National Swimming Pool Foundation awards research grants
Casual Living Staff -- Casual Living, November 21, 2012
COLORADO SPRINGS, Colo. -- The National Swimming Pool Foundation Board of Directors announced it has awarded three grants for 2012-2013, totaling $67,974, with the potential to fund an additional $50,000 to extend the studies through 2014, for a total of $117,974.
The grants fund research to study the health benefits unique to aquatic exercise.
"When the National Swimming Pool Foundation funds a grant, we are investing in our future, helping more people to benefit from aquatic activity. And, more people using water creates growth for service companies, retailers, builders, distributors, facilities and manufacturers," said Bill Kent, chairman of the foundation's Grant Review Committee.
For the past several years, many National Swimming Pool Foundation grants have focused on understanding and scientifically verifying the unique benefits that water immersion, exercise and activity provide.
"Physicians, therapists and insurance companies rely on published science when considering options to treat patients," Kent said. "As people age, medical costs increase and mobility and quality of life decreases. We believe we have the magic potion. Our funded research will prove it."
The percentage of Americans older than 65 will increase from 12.4% to 19.6% by 2030, according to U.S. Census data, and similar trends are occurring around the world.
A grant of $25,000 was awarded for the first year of a two-year program to Hirofumi Tanaka, Ph.D., associate professor and director of the Cardiovascular Aging Research Laboratory at the University of Texas at Austin. The study will investigate the effects of regular swimming exercise on cardiovascular functions in middle-aged and older adults with osteoarthritis.
Researchers will explore how aquatic activity can benefit nearly 27 million Americans who suffer from osteoarthritis, the leading cause of disability in older adults. The American College of Rheumatology has recommended that aerobic exercises be included as part of the treatment for osteoarthritis. However, arthritic joint pain is a significant barrier for adults attempting to perform land-based activity. In contrast, the research may prove aquatic activity is ideal for these people. A total of 40 osteoarthritis subjects will be assigned to one of the 12-week exercise interventions (swim training or cycling training).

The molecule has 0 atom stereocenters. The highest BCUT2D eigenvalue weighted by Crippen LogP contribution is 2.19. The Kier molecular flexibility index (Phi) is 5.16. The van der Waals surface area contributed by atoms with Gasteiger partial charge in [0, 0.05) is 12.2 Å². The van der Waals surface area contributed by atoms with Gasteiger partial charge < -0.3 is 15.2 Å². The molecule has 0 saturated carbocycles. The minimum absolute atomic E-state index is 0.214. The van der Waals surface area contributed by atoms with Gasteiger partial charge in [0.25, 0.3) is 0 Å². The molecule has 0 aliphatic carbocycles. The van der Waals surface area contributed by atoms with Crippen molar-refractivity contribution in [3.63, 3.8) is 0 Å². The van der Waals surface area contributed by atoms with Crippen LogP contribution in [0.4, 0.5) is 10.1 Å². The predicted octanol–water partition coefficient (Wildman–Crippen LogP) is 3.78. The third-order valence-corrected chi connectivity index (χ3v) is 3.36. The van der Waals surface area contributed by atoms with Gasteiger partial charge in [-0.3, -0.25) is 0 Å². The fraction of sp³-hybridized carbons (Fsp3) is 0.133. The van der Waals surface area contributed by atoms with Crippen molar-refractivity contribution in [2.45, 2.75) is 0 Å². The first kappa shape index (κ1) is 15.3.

A one year grant of $17,974 was awarded to Joel Stager, Ph.D., professor and associate chair, Department of Kinesiology at Indiana University and director of Counsilman Center for the Science of Swimming to study long-term aquatic conditioning on aging-related cognitive, neuromuscular and cardiovascular functional decline.
Research indicates that regular physical exercise is associated with enhanced cognitive ability and improved nerve and heart health in the elderly. People who have been involved in regular aquatic exercise training (workout and lap swimmers) over 10 years will be compared with age- and education-matched sedentary controls. The study will include people who have engaged in intensive interval activity, some recreational activity, with sedentary people.
A third grant of $25,000 was awarded for the first year of a two-year program to Paul D. Chantler, Ph.D., assistant professor in the School of Medicine, Division of Exercise Physiology at West Virginia University to study the effects of aquatic exercise on arterial stiffness in Metabolic Syndrome (MetS) patients.
People with MetS have a three-fold greater risk of developing cardiovascular disease and stroke. According to the American Heart Association, Metabolic Syndrome affects about 35% of adults. The underlying causes of MetS are obesity, physical inactivity and genetic factors. Preliminary results from Chantler's lab show that eight weeks of land aerobic exercise begins to improve patients with MetS.
The effects of aquatic-based exercise training on arterial stiffness are unknown. The research will study arterial stiffness and cardiovascular function in MetS patients who perform aquatic activity.
"We will all get older. We will all die. Why not explore to what extent water activity will help us maintain our mobility and minds while we are alive," said Thomas M. Lachocki, Ph.D. and CEO with the National Swimming Pool Foundation. "It is no coincidence that people believed in the ‘fountain of youth' and not a ‘football field of youth.'"
Both Tanaka and Chantler presented recent findings at the October 2012 World Aquatic Health Conference.